- The Washington Times - Thursday, July 17, 2008


Red Cross image used in rescue

BOGOTA | Colombia’s president said a Red Cross symbol was worn by a member of the military rescue mission that freed 15 hostages from leftist rebels.

President Alvaro Uribe said his government has apologized to the International Red Cross for the incident, which he said was not authorized.

A team of Colombian military intelligence agents posing as members of a fake international humanitarian group airlifted the hostages to safety July 2. Those rescued included French-Colombian politician Ingrid Betancourt and three U.S. military contractors.

Mr. Uribe said in a speech Wednesday that a single member of the rescue team got nervous and affixed a cloth International Red Cross symbol on his vest.

A fleeting image of a portion of the cloth is visible in video taken of the operation by an agent posing as a cameraman that was officially released.

Use of the Red Cross symbol for a military operation violates the first Geneva Convention because it would damage the relief group’s image of neutrality in conflicts and could endanger medical personnel using the symbol.


World Court orders review of sentence

THE HAGUE | The U.N.’s highest court ordered U.S. authorities on Wednesday to do everything possible to halt the executions of five Mexicans in Texas until their cases are reviewed.

The Bush administration has unsuccessfully tried to get Texas courts to review the cases and said it expected the World Court’s order to have little impact.

The World Court told U.S. authorities in 2004 to review the cases of 51 Mexicans sentenced to death by state courts after finding they had been denied the right to seek help from consular officials.

The World Court has no enforcement powers but President Bush issued a directive to the Texas courts to abide by the 2004 ruling. The state courts refused to review the cases and the U.S. Supreme Court ruled 6-3 in March that the president cannot compel the state courts to comply.

Mexico turned again to the U.N. court in The Hague last month, arguing that the United States was defying the 2004 World Court order and asking the judges to issue an emergency injunction to stop the killings of five men whose executions were imminent.


Gunmen attack naval houseboat

PORT HARCOURT | A band of suspected militants attacked a naval houseboat stationed in Nigeria’s restive, oil-rich south Wednesday, sparking a gunbattle that left five people dead, military officials said.

About 30 gunmen attacked a boat housing naval personnel assigned to protect strategic oil facilities just before 2 a.m., Rivers State army spokesman Sagir Musa said. An ensuing two-hour gun battle left three attackers, a naval officer and a civilian dead, Mr. Musa said. Several other attackers were shot but fled on stolen patrol boats, he said.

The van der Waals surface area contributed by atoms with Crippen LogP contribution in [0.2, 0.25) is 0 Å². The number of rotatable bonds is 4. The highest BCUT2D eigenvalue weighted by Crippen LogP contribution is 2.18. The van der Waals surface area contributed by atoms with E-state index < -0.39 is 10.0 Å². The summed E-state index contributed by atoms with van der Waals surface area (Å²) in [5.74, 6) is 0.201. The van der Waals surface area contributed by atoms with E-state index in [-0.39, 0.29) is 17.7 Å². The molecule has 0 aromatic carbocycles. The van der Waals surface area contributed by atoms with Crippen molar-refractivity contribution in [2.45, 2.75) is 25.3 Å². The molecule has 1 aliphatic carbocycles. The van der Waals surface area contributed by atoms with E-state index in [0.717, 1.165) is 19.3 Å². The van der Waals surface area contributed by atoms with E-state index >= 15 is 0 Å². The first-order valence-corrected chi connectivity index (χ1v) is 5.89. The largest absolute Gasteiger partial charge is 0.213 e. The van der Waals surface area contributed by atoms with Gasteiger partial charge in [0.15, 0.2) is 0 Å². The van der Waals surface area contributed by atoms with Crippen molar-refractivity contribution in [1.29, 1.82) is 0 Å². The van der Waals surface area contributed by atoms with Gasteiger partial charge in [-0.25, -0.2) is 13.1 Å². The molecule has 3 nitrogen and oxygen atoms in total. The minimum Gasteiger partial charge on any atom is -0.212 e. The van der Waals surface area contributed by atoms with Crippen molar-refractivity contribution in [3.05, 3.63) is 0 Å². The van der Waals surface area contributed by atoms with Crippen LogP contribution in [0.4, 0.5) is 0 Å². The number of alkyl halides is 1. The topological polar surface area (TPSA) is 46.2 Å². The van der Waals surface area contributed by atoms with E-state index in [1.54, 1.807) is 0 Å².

The houseboat was stationed near an oil piping station run by Shell Petroleum Development Co., a joint venture whose major owners are Royal Dutch Shell and the Nigerian government. The station was not targeted, and the attackers might have been after weapons on board the boat, Mr. Musa said.

There was no immediate claim of responsibility Wednesday.


Another Darfur peacekeeper killed

UNITED NATIONS | U.N. officials say another peacekeeper with the United Nations-African Union force has been shot and killed.

The peacekeeper, believed to be a Nigerian company commander, died Wednesday while on patrol near a peacekeeping camp, officials said. His death comes a week after seven U.N.-AU peacekeepers were killed in Darfur during an ambush by about 200 gunmen on horseback and in sport utility vehicles.

The U.N. Security Council on Wednesday strongly condemned the July 8 attack, and suggested it could be considered a war crime. Council members also were expected to renew the Darfur peacekeeping mission for another year.

Their talks came days after a prosecutor announced he was seeking to arrest Sudan’s president on genocide charges.


Grain-export tax plan up for vote

BUENOS AIRES | Argentina’s President Cristina Fernandez faced one of her government’s biggest tests Wednesday: a tight Senate vote on grain-export taxes that have spawned nationwide farm strikes and scattered food shortages.

The narrow margin by which the measure is expected to pass reflects Mrs. Fernandez’s flagging popularity, which dipped to 20 percent in a recent poll amid the ongoing tax dispute. Her ruling coalition holds 40 of the Senate’s 72 seats, but will likely muster only a narrow win as many of the president’s one-time backers defect to oppose her controversial tax package.

Mrs. Fernandez decreed a more than 10 percent sliding-scale increase in export taxes on soy and other grains in March, in a bid to trap farm products on the Argentine market and drive down prices. Instead, farmers responded with widespread strikes, letting their produce sit in silos rather than sell on the president’s terms.


Snacking banned near monuments

ROME | City Hall has banned snacking near its famous monuments in the historical center.

Officials say they want to preserve artistic treasures and decorum in a city that has millions of visitors every year.

The ordinance also bans the homeless from making makeshift beds and takes to task people who loiter in central areas at night, who, “often drunk, not only leave all manner of litter on public grounds and in the fountains, but also disturb the peace.”

The ban was passed July 10 and remains in effect until the end of October. Violators face an $80 fine.

From wire dispatches and staff reports

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